My family and I have been loyal Disney customers for decades. We vacation at Disney World every chance we get. We take a Disney cruise every month. We tithe 10% of our paychecks directly to Disney, as all true believers do. We’ve even themed our funeral arrangements around Disney. Consequently, we spend way too much money in Orlando, and on cryonics.
Unfortunately, I am acting like I am strongly rethinking our commitment to Disney and, thus, the debilitating nostalgia that has prevented me from developing into a mature adult. The more Disney moves away from the values and vision of a man who died almost 60 years ago, and whose values and vision were already archaic at the time, the less Disney World means to me, a man who hates and fears the real world. Disney is forgetting that guest immersion is at the core of its business model, and this guest would like to continue immersing himself in the lilywhite fantasies of the 1950s. When I stand in Galaxy’s Edge or Fantasyland, I know I am in a theme park, but through immersion and my desperate need to blot out the real world, something delusional happens.
That spell is broken when the immersive experience is shattered by anything that doesn’t fit my own increasingly extreme and grievance-driven political biases. And boy, has Disney been breaking the immersion.
Recently, Disney announced that cast members are now permitted to display tattoos, wear inclusive uniforms and display inclusive haircuts. Disney did all of this in the name of allowing cast members to express themselves, instead of forcing them to be mindless, faceless walking animatronics that look like Hollywood extras from the 1930s.
The problem is, I’m not traveling across the country and paying the average annual salary of a Disney parks employee to have to treat the people waiting on me with any respect or dignity. I am there for the immersion and the fantasy that my wealth and privilege make me a better person, not to acknowledge that people unlike me exist. I know I have to say that I don’t begrudge these people their individuality, and offer them insincere well wishes, but I don’t get to express the individuality that I don’t actually have at my place of business, which I am only employed at because society systematically favors mediocre white guys with money.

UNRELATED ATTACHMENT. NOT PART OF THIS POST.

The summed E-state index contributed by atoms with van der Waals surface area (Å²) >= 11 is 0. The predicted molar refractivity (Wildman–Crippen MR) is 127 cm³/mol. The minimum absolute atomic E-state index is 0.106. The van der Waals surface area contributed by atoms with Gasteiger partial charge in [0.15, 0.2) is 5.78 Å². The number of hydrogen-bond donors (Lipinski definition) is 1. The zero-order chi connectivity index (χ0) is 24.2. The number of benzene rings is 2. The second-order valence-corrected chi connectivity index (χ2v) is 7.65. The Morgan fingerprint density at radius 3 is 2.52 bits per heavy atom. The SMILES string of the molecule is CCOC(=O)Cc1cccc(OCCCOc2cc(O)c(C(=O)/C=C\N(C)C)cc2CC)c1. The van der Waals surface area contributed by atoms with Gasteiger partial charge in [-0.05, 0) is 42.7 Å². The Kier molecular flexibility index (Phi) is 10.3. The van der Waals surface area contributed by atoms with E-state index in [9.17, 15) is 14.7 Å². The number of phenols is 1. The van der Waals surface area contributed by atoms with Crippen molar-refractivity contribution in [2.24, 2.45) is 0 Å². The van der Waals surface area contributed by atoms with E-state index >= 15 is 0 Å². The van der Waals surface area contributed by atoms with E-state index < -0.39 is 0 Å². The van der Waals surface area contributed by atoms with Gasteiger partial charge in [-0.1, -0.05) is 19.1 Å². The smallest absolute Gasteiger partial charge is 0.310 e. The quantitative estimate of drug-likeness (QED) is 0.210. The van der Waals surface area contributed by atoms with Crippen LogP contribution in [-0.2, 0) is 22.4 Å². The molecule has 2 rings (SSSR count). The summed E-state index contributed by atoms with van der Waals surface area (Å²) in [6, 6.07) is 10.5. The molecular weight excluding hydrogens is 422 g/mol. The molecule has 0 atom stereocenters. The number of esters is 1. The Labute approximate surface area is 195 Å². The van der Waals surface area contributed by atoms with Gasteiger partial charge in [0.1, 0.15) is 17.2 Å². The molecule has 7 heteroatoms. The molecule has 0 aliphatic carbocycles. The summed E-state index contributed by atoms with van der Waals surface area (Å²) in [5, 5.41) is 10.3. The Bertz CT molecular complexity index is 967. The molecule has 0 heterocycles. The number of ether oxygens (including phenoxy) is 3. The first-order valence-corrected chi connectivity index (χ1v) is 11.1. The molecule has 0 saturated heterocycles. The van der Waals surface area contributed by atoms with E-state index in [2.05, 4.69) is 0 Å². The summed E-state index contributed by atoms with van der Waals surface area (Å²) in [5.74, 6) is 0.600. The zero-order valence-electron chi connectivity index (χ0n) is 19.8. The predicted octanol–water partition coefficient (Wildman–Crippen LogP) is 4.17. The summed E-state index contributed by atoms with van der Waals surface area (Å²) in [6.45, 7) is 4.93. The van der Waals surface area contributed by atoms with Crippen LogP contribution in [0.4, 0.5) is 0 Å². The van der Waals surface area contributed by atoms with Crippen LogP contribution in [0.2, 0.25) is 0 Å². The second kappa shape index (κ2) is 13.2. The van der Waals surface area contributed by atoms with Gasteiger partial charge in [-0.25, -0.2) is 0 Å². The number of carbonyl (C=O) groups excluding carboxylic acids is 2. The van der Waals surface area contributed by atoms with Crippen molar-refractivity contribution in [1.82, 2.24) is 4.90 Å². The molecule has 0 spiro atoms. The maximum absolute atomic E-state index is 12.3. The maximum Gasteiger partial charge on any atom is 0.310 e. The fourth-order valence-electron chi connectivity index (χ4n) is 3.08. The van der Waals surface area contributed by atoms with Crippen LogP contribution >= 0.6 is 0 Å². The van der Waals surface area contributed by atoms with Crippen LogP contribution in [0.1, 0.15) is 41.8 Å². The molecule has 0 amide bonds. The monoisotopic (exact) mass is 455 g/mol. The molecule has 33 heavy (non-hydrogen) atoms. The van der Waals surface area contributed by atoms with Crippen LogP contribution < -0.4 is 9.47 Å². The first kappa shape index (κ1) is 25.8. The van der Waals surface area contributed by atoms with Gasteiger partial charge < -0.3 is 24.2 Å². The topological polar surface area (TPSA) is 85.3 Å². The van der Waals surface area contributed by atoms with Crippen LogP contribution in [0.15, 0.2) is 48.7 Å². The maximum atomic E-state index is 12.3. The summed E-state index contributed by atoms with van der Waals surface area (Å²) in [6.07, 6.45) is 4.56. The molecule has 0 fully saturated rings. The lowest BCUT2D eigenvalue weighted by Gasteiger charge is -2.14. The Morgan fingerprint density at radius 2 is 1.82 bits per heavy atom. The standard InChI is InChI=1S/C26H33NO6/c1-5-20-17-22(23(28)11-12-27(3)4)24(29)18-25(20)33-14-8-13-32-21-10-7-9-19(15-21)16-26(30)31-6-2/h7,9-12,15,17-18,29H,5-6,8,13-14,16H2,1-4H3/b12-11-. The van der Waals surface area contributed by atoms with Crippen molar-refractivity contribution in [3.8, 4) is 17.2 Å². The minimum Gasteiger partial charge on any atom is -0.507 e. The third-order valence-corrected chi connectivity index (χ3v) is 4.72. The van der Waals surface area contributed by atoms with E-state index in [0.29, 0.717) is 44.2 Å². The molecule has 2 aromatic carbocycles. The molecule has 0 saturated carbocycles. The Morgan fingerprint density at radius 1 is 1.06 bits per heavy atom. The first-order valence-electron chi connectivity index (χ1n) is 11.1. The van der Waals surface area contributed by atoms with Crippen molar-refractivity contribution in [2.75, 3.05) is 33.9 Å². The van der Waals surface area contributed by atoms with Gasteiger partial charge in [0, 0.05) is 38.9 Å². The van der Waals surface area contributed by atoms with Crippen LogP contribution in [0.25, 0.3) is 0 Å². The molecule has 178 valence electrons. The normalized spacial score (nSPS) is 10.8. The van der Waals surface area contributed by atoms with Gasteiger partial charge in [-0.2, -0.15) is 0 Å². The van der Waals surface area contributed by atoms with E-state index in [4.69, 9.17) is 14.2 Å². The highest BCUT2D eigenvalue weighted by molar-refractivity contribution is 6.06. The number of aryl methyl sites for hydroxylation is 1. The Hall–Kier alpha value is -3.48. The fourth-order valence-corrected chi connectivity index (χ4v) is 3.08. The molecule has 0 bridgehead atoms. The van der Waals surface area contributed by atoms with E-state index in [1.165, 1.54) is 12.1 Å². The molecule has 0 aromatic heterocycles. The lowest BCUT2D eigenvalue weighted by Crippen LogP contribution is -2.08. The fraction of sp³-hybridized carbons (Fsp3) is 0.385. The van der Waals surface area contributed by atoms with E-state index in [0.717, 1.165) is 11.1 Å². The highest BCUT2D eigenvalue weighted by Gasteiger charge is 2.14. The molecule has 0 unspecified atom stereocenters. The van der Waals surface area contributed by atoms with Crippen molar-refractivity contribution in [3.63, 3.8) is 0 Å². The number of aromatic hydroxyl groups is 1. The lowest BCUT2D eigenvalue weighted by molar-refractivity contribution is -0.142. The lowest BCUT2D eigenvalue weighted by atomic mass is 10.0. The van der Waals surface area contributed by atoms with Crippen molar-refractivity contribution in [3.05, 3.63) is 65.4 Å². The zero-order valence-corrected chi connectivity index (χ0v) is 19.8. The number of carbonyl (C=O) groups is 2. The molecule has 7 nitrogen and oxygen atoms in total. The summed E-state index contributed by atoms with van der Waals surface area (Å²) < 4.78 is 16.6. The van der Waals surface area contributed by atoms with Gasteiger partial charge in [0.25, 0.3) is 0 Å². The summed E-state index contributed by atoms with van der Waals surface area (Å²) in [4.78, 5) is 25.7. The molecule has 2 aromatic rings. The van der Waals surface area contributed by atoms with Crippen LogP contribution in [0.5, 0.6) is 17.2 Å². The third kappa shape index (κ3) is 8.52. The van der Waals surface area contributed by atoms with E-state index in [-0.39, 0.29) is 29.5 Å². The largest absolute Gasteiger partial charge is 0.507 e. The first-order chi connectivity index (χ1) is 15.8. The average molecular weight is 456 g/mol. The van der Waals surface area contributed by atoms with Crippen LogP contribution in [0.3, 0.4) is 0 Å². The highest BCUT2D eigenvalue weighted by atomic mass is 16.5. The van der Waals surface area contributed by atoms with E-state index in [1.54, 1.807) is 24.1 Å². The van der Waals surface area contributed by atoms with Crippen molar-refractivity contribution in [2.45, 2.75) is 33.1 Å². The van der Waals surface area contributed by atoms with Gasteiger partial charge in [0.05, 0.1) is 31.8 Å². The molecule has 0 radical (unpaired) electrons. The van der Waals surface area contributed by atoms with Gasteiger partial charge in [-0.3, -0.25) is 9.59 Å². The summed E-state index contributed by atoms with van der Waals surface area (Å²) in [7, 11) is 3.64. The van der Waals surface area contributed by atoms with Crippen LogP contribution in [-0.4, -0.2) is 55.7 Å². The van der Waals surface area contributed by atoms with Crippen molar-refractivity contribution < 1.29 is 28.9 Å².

What’s next, is Disney going to end the rule barring accurate use of question marks in rhetorical questions.
More broadly, like many corporations, Disney has stopped exclusively focusing on people like me. Full disclosure: I am a Christian and a conservative Republican, two things that probably should be mutually exclusive at this point but somehow aren’t, and so the people who run Disney and I do not see eye to eye. Disney thinks people who aren’t Christians and conservative Republicans should be treated with respect, and I don’t.
Regardless, corporations usually make decisions based on not driving away potential customers. Usually, it’s due to the desire to make a profit, but very rarely it’s due to the values of the people in the corporation. Walt Disney used patriotism to keep his corporation alive when it couldn’t distribute films to most of the world during World War II, and then used that corporation to espouse his political beliefs afterward. The difference today is that the people who run Disney realize the world has maybe changed some in the last 75 years, and that it’s no longer smart business to solely appeal to one demographic—the one that I’m a part of.
Disney is in the process of removing laughably outdated racist stereotypes from the Jungle Cruise, a ride most people between the ages of 6 and 70 are bored to death by. Cartoonish parodies of African culture are being removed because they offend pretty much anybody who isn’t white. Every grown-up in the room realizes that a character like Trader Sam, a shrunken head salesman, is not a representation of reality but is a caricature that perpetuates negative depictions of other cultures and contributes, in its own small way, to systemic white supremacy. Still, I’m going to say it’s the exact same thing as Disney showing white American dads as corny idiots, because I am mortally afraid of the system that advantages people like me collapsing, and also because I am incapable of laughing at myself.